Now I'm sure someone here would gladly help me with that one request. But I've hit that wall with just about every new change or style I've tried to learn - no real life examples of any of these things being used until I accidently found them myself just doodling and listening to music, stumbling into examples along the way. I'm certain all beginners would benefit from such examples. So why not have a thread, where you can just post your favorite samples of the great players using specific techniques or changes or string combinations, so beginners would get a good idea of how they are used. I am sorry if i'm just beating a dead horse here everyone.


sounds great actually. bring em on,I'll try and add one too

GREAT Speedy story J D!
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James Morehead


From:
Prague, Oklahoma, USA - R.I.P.
Post  Posted 5 Aug 2010 3:40 am    
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Here ya go, Igor. Check it out about 1:45. Don't see this anymore, do ya?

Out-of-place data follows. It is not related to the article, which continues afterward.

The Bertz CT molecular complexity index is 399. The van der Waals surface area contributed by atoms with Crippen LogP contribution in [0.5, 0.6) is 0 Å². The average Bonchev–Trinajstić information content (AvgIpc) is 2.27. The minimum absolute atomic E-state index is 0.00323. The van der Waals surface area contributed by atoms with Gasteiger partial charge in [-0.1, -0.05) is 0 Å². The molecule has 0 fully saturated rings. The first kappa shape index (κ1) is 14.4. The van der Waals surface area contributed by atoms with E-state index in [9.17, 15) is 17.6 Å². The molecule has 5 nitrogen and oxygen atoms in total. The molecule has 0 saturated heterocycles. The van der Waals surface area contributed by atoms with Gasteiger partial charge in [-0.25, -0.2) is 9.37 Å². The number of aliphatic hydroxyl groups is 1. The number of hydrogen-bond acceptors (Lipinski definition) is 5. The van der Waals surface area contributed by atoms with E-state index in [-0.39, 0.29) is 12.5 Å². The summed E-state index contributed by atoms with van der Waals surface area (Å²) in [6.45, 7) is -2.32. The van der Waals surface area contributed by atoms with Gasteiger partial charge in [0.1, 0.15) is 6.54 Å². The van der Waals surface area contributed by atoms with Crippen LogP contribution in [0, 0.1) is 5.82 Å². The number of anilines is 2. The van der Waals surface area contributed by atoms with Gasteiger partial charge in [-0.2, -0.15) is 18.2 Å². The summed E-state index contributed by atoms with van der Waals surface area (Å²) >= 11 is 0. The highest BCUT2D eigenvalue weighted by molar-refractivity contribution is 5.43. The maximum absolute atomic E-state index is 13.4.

http://www.youtube.com/watch?v=CVYLpckjv8Q&feature=related
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Abe Levy


From:
California, USA
Post  Posted 6 Aug 2010 6:36 pm    
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I really like your idea Igor. As a beginner to (maybe) intermediate player, what you're suggesting would be really helpful. I often find myself wondering what else I can do with my LKR which lowers my Es. I've got a few uses, but I'm certain I'm missing most of it's usefulness.

Kind of disappointed how much rhetoric has to flow on the forum. What you asked for was simple, yet there's thousands of words devoted to everything but useful tips here.

Bravo, Igor.
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Nic du Toit